AUGUST 15-16, 2014 13 AB 5774
"It will be that if you listen to My commandments." (Debarim 11:13)
In our perashah we have the second paragraph of the Shema. Hashem promises that we will be blessed with prosperity beyond the bounds of natural law, if we obey His commandments.
Rabbi D. Goldwasser asks, "Why does the Torah use the expression "Shema," to listen? Shouldn't it have said, 'If you perform My commandments?'" Rabbi Avigdor Miller comments that taking action is not always in a man's power, whereas listening sincerely with intention to do, certainly is. When one decides to listen to Hashem's commandments, he demonstrates his willingness and his genuine intention to perform them. It is according to the "listening," the effort to learn, that Hashem measures one's acceptance of the Torah, and therefore provides him with innumerable blessings.
We find an interesting halachah concerning a man who marries a woman on the condition that he is a complete sadik. Afterwards, if it is discovered that he was not a complete sadik the marriage is still valid. The reason is that we assume that he may have repented as he walked to the huppah, and therefore he was considered completely righteous. From this we see that sincere intent alone is considered equal to having performed an action. Shabbat Shalom. Rabbi Reuven Semah
"And Now, Yisrael, what does Hashem ask from you, only to fear Him" (Debarim 12:10)
The Gemara teaches us that one is supposed to say 100 berachot every day, based on the above verse. Besides reading it as "všn, what," it can be read as "vtn, one hundred." In the course of a regular day, praying three times, eating three meals, we can usually come across 100 blessings. The question is, how is this law alluded to in this verse, since the words všn and vtn are really different from one another?
The purpose of saying a berachah before or after we eat is to acknowledge that everything comes from Hashem. If we could say the berachot with a little concentration, it will bring us to a greater awareness of Hashem and His might and goodness. This is the method that the Rabbis saw as the best manner for acquiring fear of G-d. If a person lives his life with Hashem's Name on his lips, before and after eating, while praying and doing misvot, his fear of Hashem will develop and help him get close to Hashem.
Let us make our berachot with a little more thoughtfulness so that we will acquire that most desired attribute: Yir'at Shamayim, Fear of Hashem. Shabbat Shalom. Rabbi Shmuel Choueka
Our Sages teach, "Who is wise? The one who learns from everyone."
Great advice is very often ignored. Rabbi Berel Wein points out that human beings hate to ask for directions. This is the main reason for the outstanding success of onboard navigational systems, now available in most new cars. Most men and some women, he contends, would rather wander around searching for their destination than ask for directions. To them, asking is an admission of failure, which they cannot face.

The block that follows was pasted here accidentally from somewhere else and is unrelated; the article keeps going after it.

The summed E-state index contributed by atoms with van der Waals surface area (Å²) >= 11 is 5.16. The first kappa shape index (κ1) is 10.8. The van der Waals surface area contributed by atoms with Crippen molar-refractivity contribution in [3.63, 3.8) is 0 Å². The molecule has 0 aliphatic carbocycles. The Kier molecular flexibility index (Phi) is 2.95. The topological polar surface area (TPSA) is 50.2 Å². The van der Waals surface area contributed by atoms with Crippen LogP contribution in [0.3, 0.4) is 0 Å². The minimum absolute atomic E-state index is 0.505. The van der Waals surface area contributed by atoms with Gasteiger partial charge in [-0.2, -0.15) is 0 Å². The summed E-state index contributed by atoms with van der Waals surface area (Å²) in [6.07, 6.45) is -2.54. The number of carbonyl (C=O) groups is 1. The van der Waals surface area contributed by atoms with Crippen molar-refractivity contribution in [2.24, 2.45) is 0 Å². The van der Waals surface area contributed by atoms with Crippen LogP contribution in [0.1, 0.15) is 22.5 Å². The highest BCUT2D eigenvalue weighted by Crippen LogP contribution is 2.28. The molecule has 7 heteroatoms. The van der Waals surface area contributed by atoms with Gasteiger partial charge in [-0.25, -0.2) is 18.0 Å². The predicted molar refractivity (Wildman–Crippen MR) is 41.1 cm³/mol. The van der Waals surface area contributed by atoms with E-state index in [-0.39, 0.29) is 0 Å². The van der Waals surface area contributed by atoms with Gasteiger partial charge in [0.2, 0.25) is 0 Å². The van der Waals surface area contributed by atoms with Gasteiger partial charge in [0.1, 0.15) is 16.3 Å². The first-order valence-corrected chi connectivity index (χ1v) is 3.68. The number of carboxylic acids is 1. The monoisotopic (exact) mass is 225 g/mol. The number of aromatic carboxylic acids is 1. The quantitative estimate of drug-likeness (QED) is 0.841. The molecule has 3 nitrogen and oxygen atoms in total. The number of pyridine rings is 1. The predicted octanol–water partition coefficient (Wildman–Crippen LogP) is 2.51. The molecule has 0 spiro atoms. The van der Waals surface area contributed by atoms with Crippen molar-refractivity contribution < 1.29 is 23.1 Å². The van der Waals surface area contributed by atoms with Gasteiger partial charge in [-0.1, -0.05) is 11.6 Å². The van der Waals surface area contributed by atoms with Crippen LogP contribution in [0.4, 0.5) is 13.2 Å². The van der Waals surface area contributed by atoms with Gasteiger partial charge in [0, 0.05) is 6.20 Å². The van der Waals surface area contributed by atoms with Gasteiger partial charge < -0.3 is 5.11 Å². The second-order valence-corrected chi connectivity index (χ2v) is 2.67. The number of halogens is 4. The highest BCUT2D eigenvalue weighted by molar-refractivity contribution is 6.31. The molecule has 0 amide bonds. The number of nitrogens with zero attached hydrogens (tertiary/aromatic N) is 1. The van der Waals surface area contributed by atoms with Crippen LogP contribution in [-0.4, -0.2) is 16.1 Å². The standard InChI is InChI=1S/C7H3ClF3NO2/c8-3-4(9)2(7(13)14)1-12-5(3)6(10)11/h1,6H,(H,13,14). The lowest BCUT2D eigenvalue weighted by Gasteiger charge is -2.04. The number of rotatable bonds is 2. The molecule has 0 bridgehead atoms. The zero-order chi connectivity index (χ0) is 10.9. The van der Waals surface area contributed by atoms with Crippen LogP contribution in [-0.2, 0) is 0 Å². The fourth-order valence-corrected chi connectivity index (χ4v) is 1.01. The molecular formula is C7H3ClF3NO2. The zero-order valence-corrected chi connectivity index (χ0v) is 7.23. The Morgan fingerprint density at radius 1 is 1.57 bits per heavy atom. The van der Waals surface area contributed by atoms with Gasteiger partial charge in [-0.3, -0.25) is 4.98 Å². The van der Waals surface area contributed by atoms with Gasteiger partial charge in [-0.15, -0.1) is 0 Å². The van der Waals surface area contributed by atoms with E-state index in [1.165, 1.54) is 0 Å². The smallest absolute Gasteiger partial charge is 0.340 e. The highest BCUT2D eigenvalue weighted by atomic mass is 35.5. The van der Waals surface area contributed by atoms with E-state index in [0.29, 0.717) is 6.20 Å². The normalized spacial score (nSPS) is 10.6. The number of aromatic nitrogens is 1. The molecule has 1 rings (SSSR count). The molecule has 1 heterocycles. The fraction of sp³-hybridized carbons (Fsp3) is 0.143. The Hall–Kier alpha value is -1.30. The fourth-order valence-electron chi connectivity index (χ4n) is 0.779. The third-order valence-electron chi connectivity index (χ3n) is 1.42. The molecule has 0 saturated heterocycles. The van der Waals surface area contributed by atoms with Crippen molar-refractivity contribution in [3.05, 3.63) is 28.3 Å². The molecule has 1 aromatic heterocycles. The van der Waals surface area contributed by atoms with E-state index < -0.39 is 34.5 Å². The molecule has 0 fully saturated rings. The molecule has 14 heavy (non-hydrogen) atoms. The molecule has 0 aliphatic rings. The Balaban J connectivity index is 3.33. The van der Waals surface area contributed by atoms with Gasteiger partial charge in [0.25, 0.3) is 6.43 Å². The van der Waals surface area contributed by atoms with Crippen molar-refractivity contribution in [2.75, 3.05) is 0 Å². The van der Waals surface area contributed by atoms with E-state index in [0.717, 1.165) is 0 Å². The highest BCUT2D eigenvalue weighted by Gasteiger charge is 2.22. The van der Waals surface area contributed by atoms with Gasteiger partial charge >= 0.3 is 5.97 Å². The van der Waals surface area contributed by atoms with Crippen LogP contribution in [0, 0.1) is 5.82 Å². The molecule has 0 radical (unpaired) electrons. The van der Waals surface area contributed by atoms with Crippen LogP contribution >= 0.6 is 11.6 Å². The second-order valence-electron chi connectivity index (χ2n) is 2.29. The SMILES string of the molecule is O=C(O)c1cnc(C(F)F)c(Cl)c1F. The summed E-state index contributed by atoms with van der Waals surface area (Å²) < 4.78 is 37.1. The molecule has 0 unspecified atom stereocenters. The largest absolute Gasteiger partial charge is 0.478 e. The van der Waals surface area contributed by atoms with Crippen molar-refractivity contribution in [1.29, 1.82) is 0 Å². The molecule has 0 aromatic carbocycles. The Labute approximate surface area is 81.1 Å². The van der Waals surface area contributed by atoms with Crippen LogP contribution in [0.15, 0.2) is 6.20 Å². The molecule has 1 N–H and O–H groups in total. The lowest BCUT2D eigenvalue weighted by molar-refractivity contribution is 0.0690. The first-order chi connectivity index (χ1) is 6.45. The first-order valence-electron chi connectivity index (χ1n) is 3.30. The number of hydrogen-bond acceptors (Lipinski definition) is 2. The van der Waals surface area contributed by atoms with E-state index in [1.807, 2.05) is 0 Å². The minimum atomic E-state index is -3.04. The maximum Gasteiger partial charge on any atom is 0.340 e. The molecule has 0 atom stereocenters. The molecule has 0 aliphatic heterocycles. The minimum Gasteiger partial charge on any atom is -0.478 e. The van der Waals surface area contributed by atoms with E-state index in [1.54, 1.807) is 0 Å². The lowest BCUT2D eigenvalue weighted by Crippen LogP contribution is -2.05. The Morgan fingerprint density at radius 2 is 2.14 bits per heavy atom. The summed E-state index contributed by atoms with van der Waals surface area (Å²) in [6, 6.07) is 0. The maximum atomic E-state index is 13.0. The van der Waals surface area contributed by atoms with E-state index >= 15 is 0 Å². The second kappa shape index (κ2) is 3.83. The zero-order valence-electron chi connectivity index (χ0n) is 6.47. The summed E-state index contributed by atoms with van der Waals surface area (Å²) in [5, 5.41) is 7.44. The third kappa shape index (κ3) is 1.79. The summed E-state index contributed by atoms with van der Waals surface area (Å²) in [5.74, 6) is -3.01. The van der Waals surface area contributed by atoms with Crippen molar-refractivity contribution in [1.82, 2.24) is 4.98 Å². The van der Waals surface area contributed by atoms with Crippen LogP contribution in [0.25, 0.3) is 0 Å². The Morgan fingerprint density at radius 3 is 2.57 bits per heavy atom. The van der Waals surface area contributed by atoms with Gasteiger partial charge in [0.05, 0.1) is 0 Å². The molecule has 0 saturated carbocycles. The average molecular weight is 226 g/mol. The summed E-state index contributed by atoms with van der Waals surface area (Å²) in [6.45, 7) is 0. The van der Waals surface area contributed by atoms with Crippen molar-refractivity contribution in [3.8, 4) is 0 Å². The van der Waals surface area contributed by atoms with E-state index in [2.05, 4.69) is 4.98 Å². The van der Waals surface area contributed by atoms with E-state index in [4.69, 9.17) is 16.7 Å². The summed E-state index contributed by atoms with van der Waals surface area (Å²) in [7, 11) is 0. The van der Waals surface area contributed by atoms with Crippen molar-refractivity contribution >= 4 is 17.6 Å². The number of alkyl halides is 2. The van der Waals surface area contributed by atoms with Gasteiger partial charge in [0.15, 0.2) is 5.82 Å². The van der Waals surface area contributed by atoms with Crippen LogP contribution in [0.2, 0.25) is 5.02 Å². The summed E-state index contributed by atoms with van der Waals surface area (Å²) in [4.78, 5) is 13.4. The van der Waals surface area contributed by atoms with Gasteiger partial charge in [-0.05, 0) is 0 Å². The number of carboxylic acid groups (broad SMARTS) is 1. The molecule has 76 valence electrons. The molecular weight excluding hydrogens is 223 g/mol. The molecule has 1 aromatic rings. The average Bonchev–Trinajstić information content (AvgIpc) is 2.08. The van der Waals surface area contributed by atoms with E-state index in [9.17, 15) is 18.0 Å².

In our sophisticated society, there is a stigma attached to asking others for advice. Our Rabbis, on the other hand say, "Choose a mentor for yourself - Aseh Lecha Rav!" In all areas of life, we would all be much better off if we were smart enough and humble enough to admit that we don't know everything. Why travel miles and miles in the wrong direction in life because you won't stop to ask for directions from someone - anyone who might know the right road that leads to your goal?
In the first Parashah in the Torah, Hashem tells the angels, "Let us make man" - using the plural inclusive term "us." This might lead people to mistakenly think that there is more than one Power in the world, or worse - that Hashem needed the help of the angels to create man. (This, of course, is heresy.) In spite of the great misconception it might have caused, Hashem said "us" to teach that no matter how great one is, it always pays to consult with others.
When in doubt, ask for directions. It only takes a minute, and it may save miles and miles of travel in the wrong direction in life. (One Minute With Yourself - Rabbi Raymond Beyda)
A quick tip to boost the power of your prayer. Hazal tell us (Masechet Baba Kama Daf 92A) that Hashem loves the tefilot of one Jew for another so much that anyone who prays on behalf of a fellow Jew with similar needs will have his prayer answered first. A special service has now begun to provide people with names of others who find themselves in a similar predicament. You can call with complete anonymity and get the name of someone to pray for and give the name of someone that needs our prayers. The name of the service is Kol Hamitpalel. Categories include: Marriage; Income; Health; To have children etc.
Call to 646-279-8712 or email firstname.lastname@example.org (Privacy of email limited by the email address)
Please pass this message along. Tizku L'misvot.
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